The UK's decision to leave the European Union will lead to a prolonged period of uncertainty that will weigh on the country's economic and financial performance, Moody's said in a report.
"Heightened uncertainty during negotiation period over new arrangements between the UK and the EU will likely dent investment inflows and confidence, weighing on the UK’s growth prospects and consumer and business confidence – a credit negative for the sovereign and other UK debt issuers," it said in the report.
The report says this will translate into weaker economic growth in the UK and prolonged asset price volatility. "Financial conditions could also tighten if investors demand a higher risk premium for holding UK assets," it added.

A drying up of foreign direct investment flows into the UK, close to half of which originates from other EU countries, would also increase the UK’s external vulnerabilities.
In addition, any change in leadership of the government, or political pressures stemming from weaker growth, would create additional uncertainty, the report said.

The report, titled 'UK Vote for EU Exit Signals a Prolonged Period of Uncertainty', said the immediate financial market reaction has been pronounced, with sterling depreciating sharply and global equity markets falling. Meanwhile, Fitch Ratings said the 'Leave' result in the UK
referendum on EU membership is credit negative for most sectors in the UK due to weaker medium-term growth and investment prospects and uncertainty about future trade arrangements.

Brexit will be moderately credit negative for the UK sovereign, it said. Fitch Ratings said the company will review the sovereign rating shortly.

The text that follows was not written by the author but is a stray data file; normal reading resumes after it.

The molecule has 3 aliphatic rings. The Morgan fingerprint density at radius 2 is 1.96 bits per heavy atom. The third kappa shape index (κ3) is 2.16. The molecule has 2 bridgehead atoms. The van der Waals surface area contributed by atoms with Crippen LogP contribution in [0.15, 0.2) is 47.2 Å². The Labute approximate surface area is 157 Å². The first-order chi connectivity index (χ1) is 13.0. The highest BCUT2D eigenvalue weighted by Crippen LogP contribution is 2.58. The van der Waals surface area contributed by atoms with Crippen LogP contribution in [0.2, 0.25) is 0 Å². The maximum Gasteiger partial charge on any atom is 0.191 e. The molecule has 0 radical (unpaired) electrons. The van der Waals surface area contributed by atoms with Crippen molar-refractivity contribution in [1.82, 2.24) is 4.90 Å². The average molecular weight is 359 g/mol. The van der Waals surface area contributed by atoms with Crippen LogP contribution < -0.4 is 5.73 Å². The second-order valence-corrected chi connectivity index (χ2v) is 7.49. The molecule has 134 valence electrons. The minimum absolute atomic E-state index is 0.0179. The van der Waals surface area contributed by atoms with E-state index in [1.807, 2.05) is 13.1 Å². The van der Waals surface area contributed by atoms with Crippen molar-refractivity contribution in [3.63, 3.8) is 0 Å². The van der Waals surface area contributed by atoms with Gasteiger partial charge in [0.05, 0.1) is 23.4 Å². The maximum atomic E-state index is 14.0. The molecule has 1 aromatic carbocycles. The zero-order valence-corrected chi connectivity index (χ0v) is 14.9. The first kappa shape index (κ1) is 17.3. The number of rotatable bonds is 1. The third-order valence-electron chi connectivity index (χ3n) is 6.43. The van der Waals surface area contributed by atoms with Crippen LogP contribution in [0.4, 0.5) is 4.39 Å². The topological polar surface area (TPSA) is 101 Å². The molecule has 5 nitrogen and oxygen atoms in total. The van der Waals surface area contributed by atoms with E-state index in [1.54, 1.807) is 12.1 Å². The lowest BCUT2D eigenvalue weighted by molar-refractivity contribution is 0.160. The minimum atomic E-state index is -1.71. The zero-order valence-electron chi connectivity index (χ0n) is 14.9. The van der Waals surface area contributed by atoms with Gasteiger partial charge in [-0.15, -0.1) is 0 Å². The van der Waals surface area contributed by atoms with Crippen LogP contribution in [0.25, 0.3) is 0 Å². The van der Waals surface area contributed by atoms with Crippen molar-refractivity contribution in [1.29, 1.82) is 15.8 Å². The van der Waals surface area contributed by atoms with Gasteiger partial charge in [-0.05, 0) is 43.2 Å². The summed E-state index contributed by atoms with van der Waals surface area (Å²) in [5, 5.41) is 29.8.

"Any negative sovereign rating action would affect the relatively small number of sovereign-linked or capped ratings in infrastructure, public finance and structured finance and government-guaranteed bank debt.

"But overall we expect near-term rating actions for other sectors to be limited," it said in its report 'Brexit to Drive Widespread Credit Pressure: Ratings Impact Depends on Macro Factors, Markets and Exit Terms'.

Fitch said the failure to agree on favourable trade arrangements would also be a significant negative for some sectors.
"The UK's status as a major international banking hub could be damaged as some business lines shift to the EU," it said.
Higher import costs and pressure on exports due to the potential imposition of tariffs would be broadly negative for corporates.
The extent to which the UK would be able to limit net inward migration could be significant for some asset classes, Fitch Ratings said.


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